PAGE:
False news websites exploit Nigeria’s divisions post-election, BBC investigation reveals

Beyond their role in spreading false information, these websites exhibit bias, actively favoring or attacking Nigerian politicians.

a person holding a tablet in front of a Nigerian flag.

According to a BBC investigation, several websites that emerged around Nigeria’s February 2023 general elections are gaining widespread reach by disseminating false information, potentially exacerbating the country’s deep divisions.

These websites blend fabricated stories with actual news about sports, entertainment, and politics, sometimes churning out up to 700 pieces per month. They also show bias in favour of or against Nigerian politicians.

The BBC Global Disinformation Team scrutinised three websites – Podium Reporters, registered in 2021, Reportera in July 2022, and Parallel Facts in May 2023. While they initially appeared to support specific candidates, their primary motive might be to generate substantial ad revenue. Media consultants suggest these websites can make anywhere from $100 to $10,000 monthly. The websites did not respond to inquiries about their false news content or earnings.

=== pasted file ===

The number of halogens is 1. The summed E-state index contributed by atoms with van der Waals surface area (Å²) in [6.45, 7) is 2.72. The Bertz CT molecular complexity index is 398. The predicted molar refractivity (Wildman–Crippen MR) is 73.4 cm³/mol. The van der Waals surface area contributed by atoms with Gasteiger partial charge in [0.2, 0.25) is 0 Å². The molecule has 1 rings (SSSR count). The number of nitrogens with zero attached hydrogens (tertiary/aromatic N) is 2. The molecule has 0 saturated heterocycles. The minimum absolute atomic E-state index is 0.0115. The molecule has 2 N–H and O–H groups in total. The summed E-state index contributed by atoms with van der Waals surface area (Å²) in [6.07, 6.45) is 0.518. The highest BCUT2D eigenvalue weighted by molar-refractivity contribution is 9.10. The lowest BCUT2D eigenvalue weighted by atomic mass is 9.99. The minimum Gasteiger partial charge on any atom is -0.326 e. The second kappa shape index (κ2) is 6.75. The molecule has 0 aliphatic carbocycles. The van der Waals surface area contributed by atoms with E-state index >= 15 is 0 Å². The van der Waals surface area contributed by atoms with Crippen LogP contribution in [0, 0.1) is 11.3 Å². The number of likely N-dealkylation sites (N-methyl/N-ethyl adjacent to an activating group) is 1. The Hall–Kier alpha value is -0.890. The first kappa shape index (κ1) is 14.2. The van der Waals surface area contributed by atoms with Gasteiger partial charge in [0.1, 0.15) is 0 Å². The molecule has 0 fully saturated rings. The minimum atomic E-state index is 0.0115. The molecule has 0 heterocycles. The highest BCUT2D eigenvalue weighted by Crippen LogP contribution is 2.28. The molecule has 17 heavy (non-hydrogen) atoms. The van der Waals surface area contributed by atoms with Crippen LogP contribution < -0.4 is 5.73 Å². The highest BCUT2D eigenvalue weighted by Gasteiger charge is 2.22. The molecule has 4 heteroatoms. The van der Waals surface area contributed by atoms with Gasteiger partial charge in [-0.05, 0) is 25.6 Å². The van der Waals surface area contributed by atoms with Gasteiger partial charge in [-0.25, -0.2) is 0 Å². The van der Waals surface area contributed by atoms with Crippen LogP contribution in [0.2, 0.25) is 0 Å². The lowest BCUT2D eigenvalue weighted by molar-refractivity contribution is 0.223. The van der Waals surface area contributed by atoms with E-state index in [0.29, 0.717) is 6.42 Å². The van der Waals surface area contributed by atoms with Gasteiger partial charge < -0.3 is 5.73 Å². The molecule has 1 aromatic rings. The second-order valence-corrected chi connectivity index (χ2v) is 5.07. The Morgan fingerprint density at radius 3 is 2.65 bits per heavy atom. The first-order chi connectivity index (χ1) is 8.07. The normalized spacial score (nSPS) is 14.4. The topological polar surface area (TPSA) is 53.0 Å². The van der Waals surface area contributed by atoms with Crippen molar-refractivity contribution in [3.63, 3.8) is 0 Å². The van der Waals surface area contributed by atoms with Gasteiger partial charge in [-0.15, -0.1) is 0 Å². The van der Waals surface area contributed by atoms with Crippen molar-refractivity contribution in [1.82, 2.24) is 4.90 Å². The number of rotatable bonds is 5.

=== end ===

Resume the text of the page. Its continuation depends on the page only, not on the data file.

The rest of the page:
Why does it matter?

The BBC investigation demonstrates once more how false news websites have a detrimental impact on the democratic process. Experts say that false narratives from these sites have impacted national conversations and continue to do so. The divisive aftermath of the contested election is amplified by these websites, which continue to disseminate unverified information despite being debunked by fact-checking agencies. They have also drawn the attention of politicians, further boosting their influence.